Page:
If that was the only correct usage, then people would live on Indiana, and not in Indiana, etc. Also, you'd be driving in the highway and not on the highway.
Except, a state or a country is a fictional (purely invented by man) invention, so you live "IN" it's definitions, rather than on a particular physical place (like a street).
Maybe it is a regional thing, as I've never known many people to say they lived "in" a street, except maybe the Mutant Ninja Turtles.
But the one that gets me is:
She sat on his lap.
She sat in his lap.
I believe they're both correct.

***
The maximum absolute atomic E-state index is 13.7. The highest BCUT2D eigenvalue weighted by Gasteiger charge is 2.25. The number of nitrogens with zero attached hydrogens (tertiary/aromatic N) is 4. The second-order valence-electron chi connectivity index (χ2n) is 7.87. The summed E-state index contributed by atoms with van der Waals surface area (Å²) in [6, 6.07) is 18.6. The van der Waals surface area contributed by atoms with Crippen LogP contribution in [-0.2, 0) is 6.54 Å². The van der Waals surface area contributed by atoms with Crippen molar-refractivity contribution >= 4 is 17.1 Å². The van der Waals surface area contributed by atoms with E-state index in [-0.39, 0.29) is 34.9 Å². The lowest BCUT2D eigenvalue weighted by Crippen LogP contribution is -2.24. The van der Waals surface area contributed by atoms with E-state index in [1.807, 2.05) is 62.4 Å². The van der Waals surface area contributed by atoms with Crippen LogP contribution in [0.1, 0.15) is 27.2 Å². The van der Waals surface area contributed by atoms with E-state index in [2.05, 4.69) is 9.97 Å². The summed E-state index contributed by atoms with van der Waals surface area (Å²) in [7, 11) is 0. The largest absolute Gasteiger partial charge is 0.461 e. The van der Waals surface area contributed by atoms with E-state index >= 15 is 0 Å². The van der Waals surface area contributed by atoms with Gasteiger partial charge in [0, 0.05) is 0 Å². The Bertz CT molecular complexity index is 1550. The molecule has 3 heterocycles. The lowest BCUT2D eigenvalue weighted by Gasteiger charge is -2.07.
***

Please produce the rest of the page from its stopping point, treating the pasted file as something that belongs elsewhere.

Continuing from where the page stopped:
That's because lap refers to two separate things, what rests atop it, and what you hold in it. It's a matter of degrees. You hold a plate on food on you lap, but you hold a loved one in your lap. One refers to inanimate objects, the other to intimate relationships.
Of course, I'm not sure whoever made this up, but that's how I've always thought of it.
Given no other clues, I would assume a house *in* Maple Street is in UK, and *on* Maple is in the US. *In* is, indeed, the correct usage in British English.
I guess I've been blind all this time, because with all the British English books I've read (include the Aussie books), I've never noticed the "in"/"on" dichotomy before. Talk about unobservant!